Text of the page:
LASEK Laser Surgery
This is a variation of PRK and LASIK. The surgeon cuts the outer layer of the cornea (epithelium) with a fine blade, and uses alcohol to loosen and lift it in a single layer. The laser beam is then directed at tissue under the epithelium, as with PRK. When the laser procedure is finished, the epithelium is put back in place. LASEK is best suited to vision problems that require minor correction. The healing process takes about two weeks.
Epi-LASIK Laser Surgery
This is a modified LASEK in which the outer layer of the cornea is removed with a mechanical device using a blunt, rather than a sharp blade.
Benefits and Risks of Laser Eye Surgery
Laser eye surgery is performed by highly trained eye doctors or eye specialists, and in most cases, the results are satisfactory. Some patients feel their lives are vastly improved when their dependence on prescription glasses or contact lenses is reduced or eliminated. However, laser eye surgery also poses certain risks.
With PRK, the risks include pain, ranging from moderate to severe, for the first few days, hazy vision during the healing process, which usually clears up within the first week after surgery; and regression, which in some cases can cause the eye to regress to its previous refractive error within about six months.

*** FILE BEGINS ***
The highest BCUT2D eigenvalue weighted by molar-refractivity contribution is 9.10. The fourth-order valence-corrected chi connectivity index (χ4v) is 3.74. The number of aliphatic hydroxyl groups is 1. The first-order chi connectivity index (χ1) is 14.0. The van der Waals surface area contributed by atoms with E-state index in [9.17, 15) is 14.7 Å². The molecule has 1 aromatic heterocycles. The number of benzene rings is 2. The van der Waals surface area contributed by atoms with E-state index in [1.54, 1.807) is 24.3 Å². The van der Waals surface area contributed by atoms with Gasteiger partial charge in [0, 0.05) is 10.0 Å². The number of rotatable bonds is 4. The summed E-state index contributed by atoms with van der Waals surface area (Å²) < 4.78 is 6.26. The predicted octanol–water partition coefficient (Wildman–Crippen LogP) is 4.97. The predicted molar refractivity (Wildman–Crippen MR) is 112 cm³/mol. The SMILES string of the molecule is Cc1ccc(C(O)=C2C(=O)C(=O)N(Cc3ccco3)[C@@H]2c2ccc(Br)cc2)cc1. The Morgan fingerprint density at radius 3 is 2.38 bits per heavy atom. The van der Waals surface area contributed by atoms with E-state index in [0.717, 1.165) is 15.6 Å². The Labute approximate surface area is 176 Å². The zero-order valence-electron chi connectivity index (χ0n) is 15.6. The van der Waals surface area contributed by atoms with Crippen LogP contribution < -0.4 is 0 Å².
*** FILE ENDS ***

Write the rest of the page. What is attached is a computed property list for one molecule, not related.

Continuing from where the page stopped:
With LASIK, there is less post-operative pain. However, since this procedure involves cutting into the cornea, there is a greater risk of complications, including the following: dry eyes, which can range from mild to significant and can affect vision; poor quality of night vision due to halos and glare, which could affect your ability to drive at night; and a serious condition called corneal ectasia, which is a weakening and bulging of the cornea.
Schedule an Eye Exam To Discuss Laser Surgery Options
The risks of laser eye surgery go up significantly for people with
certain conditions or lifestyles.
When weighing the risks, you should
have a detailed talk with the surgeon about such things as your medical condition (including family history) - especially regarding
such conditions as lupus, diabetes and keloid formation, as well as any
eye diseases (e.g., herpes simplex, glaucoma, dry eyes, eyelid
infections or previous eye surgery).
Other things to discuss with your eye doctor or surgeon would be whether or not you play sports where you are likely to be hit in the face, and your career plans. Some occupations (e.g., police officer, pilot) have specific vision requirements that can be achieved with laser eye surgery.
Tamarind Optical Services in Sydney and Glace Bay, offer a wide range of eye-related services including Eye Exams, Eye Screenings, Eye Treatment, Contact Lens Service, Prescription Glasses, and Prescription Sunglasses for men, women, youth, and seniors.
Call our office to schedule an eye exam today. Don't forget to see if laser surgery is covered by most health insurance plans. This may be a factor in your decision to get laser eye surgery - Sydney 902-564-5332, Glace Bay 902-842-3333